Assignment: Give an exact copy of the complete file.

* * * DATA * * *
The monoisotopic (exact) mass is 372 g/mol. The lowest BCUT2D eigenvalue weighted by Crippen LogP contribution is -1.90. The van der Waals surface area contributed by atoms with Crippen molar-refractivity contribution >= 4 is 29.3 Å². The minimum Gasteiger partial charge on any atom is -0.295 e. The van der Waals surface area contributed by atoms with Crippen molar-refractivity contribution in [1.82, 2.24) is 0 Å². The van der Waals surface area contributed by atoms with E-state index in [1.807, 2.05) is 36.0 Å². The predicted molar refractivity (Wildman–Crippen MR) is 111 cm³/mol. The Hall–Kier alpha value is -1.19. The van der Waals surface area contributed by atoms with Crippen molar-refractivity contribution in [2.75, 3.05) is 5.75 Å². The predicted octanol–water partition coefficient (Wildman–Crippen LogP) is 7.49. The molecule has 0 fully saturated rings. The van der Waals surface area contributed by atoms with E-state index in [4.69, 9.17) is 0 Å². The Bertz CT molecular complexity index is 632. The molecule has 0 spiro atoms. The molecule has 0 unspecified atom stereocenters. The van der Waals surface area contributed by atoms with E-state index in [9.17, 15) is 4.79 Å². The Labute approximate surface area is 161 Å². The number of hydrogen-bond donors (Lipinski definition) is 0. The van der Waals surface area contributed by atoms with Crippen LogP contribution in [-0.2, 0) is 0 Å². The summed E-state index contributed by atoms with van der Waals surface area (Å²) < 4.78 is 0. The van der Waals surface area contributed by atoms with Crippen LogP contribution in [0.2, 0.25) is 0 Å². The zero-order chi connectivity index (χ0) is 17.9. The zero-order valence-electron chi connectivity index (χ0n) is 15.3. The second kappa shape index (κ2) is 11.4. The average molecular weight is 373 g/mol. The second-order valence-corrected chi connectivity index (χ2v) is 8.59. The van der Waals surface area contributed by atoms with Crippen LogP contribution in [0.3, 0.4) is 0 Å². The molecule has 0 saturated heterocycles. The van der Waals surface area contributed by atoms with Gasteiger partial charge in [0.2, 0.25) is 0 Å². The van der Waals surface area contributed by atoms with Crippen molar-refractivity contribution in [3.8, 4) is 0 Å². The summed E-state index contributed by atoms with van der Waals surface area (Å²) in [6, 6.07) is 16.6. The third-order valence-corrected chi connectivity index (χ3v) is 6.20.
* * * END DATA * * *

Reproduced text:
The monoisotopic (exact) mass is 372 g/mol. The lowest BCUT2D eigenvalue weighted by Crippen LogP contribution is -1.90. The van der Waals surface area contributed by atoms with Crippen molar-refractivity contribution >= 4 is 29.3 Å². The minimum Gasteiger partial charge on any atom is -0.295 e. The van der Waals surface area contributed by atoms with Crippen molar-refractivity contribution in [1.82, 2.24) is 0 Å². The van der Waals surface area contributed by atoms with E-state index in [1.807, 2.05) is 36.0 Å². The predicted molar refractivity (Wildman–Crippen MR) is 111 cm³/mol. The Hall–Kier alpha value is -1.19. The van der Waals surface area contributed by atoms with Crippen molar-refractivity contribution in [2.75, 3.05) is 5.75 Å². The predicted octanol–water partition coefficient (Wildman–Crippen LogP) is 7.49. The molecule has 0 fully saturated rings. The van der Waals surface area contributed by atoms with E-state index in [4.69, 9.17) is 0 Å². The Bertz CT molecular complexity index is 632. The molecule has 0 spiro atoms. The molecule has 0 unspecified atom stereocenters. The van der Waals surface area contributed by atoms with E-state index in [9.17, 15) is 4.79 Å². The Labute approximate surface area is 161 Å². The number of hydrogen-bond donors (Lipinski definition) is 0. The van der Waals surface area contributed by atoms with Crippen LogP contribution in [-0.2, 0) is 0 Å². The summed E-state index contributed by atoms with van der Waals surface area (Å²) < 4.78 is 0. The van der Waals surface area contributed by atoms with Crippen LogP contribution in [0.2, 0.25) is 0 Å². The zero-order chi connectivity index (χ0) is 17.9. The zero-order valence-electron chi connectivity index (χ0n) is 15.3. The second kappa shape index (κ2) is 11.4. The average molecular weight is 373 g/mol. The second-order valence-corrected chi connectivity index (χ2v) is 8.59. The van der Waals surface area contributed by atoms with Crippen LogP contribution in [0.3, 0.4) is 0 Å². The molecule has 0 saturated heterocycles. The van der Waals surface area contributed by atoms with Gasteiger partial charge in [0.2, 0.25) is 0 Å². The van der Waals surface area contributed by atoms with Crippen molar-refractivity contribution in [3.8, 4) is 0 Å². The summed E-state index contributed by atoms with van der Waals surface area (Å²) in [6, 6.07) is 16.6. The third-order valence-corrected chi connectivity index (χ3v) is 6.20.